Welcome to our guide for digital scholarship in the humanities at Columbia University! This guide was written for faculty, students and librarians interested in starting a digital humanities project, or simply looking for ways to incorporate a new digital tool or technique into their existing research workflow. To learn more about what others are doing at Columbia University you can visit Digital Humanities at Columbia, which showcases projects, people, teams, courses and events related to the digital humanities.
What is Digital Humanities? An excellent definition comes from the Association of Computers in the Humanities, the professional organization for digital humanities in the United States:
Digital humanities is a broad term encompassing a wide range of subject domains and communities of practice, including computer-assisted research, pedagogy, and software and content development in humanistic disciplines like literature and language studies, history, or philosophy. DH also engages with the critical relationship between digital technologies and humanities methods, and the ways they may influence each other.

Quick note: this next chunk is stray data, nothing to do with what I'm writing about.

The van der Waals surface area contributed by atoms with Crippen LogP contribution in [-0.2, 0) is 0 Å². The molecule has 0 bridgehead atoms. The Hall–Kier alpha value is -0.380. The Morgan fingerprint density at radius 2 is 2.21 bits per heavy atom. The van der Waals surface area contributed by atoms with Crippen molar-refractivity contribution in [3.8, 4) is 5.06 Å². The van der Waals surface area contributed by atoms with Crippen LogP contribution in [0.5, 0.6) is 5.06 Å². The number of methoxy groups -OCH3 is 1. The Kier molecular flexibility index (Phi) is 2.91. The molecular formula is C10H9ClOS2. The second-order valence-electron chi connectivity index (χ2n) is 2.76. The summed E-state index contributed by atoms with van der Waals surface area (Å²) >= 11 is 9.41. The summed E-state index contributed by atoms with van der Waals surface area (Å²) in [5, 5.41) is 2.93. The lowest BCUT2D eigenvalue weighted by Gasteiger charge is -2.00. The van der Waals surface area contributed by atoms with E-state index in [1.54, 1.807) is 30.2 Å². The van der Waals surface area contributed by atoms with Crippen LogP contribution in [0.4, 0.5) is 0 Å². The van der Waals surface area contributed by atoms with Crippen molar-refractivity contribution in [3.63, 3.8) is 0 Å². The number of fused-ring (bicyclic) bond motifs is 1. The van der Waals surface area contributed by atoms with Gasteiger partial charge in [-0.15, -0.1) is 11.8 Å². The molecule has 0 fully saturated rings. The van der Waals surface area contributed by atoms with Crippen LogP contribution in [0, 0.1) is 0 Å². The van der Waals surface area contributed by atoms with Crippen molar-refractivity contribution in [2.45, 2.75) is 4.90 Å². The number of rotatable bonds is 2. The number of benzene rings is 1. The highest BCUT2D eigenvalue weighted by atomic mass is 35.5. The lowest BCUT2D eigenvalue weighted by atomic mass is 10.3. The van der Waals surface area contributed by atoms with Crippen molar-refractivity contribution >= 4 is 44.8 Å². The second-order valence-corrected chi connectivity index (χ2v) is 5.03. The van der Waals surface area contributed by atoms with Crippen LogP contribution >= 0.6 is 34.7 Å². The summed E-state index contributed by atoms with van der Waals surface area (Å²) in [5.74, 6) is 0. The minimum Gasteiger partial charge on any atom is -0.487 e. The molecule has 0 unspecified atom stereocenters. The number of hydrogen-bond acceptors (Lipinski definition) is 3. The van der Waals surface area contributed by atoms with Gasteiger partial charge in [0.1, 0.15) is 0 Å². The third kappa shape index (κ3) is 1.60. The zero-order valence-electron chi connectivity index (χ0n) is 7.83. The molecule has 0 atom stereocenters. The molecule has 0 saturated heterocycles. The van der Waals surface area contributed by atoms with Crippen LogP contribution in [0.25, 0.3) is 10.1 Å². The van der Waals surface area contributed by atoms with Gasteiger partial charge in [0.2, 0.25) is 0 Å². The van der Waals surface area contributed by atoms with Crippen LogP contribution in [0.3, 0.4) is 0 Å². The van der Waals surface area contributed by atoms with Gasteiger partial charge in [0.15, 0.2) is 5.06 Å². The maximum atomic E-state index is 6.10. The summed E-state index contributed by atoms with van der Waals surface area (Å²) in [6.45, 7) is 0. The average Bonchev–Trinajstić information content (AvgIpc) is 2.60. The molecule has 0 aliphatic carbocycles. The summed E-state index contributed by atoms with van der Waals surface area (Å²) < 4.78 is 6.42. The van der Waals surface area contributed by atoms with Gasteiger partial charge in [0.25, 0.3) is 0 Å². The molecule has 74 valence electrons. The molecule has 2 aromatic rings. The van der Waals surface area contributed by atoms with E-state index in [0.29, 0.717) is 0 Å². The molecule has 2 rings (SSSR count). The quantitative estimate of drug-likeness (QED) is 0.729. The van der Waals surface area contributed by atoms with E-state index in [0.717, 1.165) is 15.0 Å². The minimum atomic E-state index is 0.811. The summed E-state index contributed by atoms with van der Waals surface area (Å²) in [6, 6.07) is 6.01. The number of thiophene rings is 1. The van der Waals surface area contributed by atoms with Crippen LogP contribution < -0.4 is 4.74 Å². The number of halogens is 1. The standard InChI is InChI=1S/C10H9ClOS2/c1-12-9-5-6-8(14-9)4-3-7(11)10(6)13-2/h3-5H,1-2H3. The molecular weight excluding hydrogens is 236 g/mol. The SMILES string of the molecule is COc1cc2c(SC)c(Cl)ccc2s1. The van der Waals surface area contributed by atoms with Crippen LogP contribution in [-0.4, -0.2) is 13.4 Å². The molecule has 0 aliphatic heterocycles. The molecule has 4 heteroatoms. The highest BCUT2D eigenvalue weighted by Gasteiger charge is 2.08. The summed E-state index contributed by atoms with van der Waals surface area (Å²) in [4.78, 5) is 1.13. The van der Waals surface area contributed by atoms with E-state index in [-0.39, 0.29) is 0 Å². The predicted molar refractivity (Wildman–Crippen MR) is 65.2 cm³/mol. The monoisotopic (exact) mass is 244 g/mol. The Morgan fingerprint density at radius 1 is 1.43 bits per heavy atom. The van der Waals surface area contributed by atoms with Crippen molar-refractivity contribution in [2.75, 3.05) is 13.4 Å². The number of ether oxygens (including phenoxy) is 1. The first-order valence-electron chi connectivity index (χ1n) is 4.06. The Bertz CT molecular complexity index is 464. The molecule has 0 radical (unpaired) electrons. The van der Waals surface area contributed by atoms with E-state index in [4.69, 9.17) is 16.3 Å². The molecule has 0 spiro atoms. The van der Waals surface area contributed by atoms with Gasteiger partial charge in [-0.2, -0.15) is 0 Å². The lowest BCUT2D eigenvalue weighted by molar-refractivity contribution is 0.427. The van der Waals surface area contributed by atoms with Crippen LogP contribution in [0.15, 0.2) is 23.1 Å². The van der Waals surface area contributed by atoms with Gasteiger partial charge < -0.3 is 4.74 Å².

For the purposes of this guide, we are using the term digital scholarship in the humanities interchangeably to signal our focus on the research process, whether analog or digital, rather than the field of digital humanities per se. The guide approaches the subject matter from the perspective of the types of activities you may want to engage in or the genres you may want to produce.
The original draft for this guide was written by Bob Scott (former Digital Humanities Librarian) and Alex Gil, and expanded and maintained by the latter starting in 2020. The guide is not meant to be a substitute for consultation, and we encourage you to set up an appointment with a librarian to talk about your project or needs by using the contact information on the right.